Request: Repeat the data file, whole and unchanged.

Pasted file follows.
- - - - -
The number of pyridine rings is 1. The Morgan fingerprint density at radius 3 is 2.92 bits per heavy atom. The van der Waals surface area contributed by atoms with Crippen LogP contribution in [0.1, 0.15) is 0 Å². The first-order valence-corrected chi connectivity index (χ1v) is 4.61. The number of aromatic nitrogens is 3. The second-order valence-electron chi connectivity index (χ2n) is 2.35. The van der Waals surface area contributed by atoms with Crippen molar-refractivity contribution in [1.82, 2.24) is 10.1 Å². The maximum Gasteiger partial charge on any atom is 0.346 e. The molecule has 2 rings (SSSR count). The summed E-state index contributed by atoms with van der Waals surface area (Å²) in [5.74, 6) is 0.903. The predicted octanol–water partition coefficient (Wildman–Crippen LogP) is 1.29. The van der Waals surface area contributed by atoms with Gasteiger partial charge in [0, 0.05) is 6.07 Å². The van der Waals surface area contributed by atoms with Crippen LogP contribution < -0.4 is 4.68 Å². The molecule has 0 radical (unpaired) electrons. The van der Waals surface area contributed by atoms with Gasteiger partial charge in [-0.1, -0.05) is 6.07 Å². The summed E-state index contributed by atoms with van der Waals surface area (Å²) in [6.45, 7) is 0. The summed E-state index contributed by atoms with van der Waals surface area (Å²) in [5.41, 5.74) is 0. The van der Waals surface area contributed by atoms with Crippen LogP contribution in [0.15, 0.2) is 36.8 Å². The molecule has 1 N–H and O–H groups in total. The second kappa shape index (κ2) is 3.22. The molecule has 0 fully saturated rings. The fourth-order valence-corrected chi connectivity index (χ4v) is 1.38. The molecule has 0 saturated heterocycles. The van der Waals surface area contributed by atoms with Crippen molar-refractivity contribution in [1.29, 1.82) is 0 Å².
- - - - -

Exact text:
The number of pyridine rings is 1. The Morgan fingerprint density at radius 3 is 2.92 bits per heavy atom. The van der Waals surface area contributed by atoms with Crippen LogP contribution in [0.1, 0.15) is 0 Å². The first-order valence-corrected chi connectivity index (χ1v) is 4.61. The number of aromatic nitrogens is 3. The second-order valence-electron chi connectivity index (χ2n) is 2.35. The van der Waals surface area contributed by atoms with Crippen molar-refractivity contribution in [1.82, 2.24) is 10.1 Å². The maximum Gasteiger partial charge on any atom is 0.346 e. The molecule has 2 rings (SSSR count). The summed E-state index contributed by atoms with van der Waals surface area (Å²) in [5.74, 6) is 0.903. The predicted octanol–water partition coefficient (Wildman–Crippen LogP) is 1.29. The van der Waals surface area contributed by atoms with Gasteiger partial charge in [0, 0.05) is 6.07 Å². The van der Waals surface area contributed by atoms with Crippen LogP contribution < -0.4 is 4.68 Å². The molecule has 0 radical (unpaired) electrons. The van der Waals surface area contributed by atoms with Gasteiger partial charge in [-0.1, -0.05) is 6.07 Å². The summed E-state index contributed by atoms with van der Waals surface area (Å²) in [6.45, 7) is 0. The summed E-state index contributed by atoms with van der Waals surface area (Å²) in [5.41, 5.74) is 0. The van der Waals surface area contributed by atoms with Crippen LogP contribution in [0.15, 0.2) is 36.8 Å². The molecule has 1 N–H and O–H groups in total. The second kappa shape index (κ2) is 3.22. The molecule has 0 fully saturated rings. The fourth-order valence-corrected chi connectivity index (χ4v) is 1.38. The molecule has 0 saturated heterocycles. The van der Waals surface area contributed by atoms with Crippen molar-refractivity contribution in [1.29, 1.82) is 0 Å².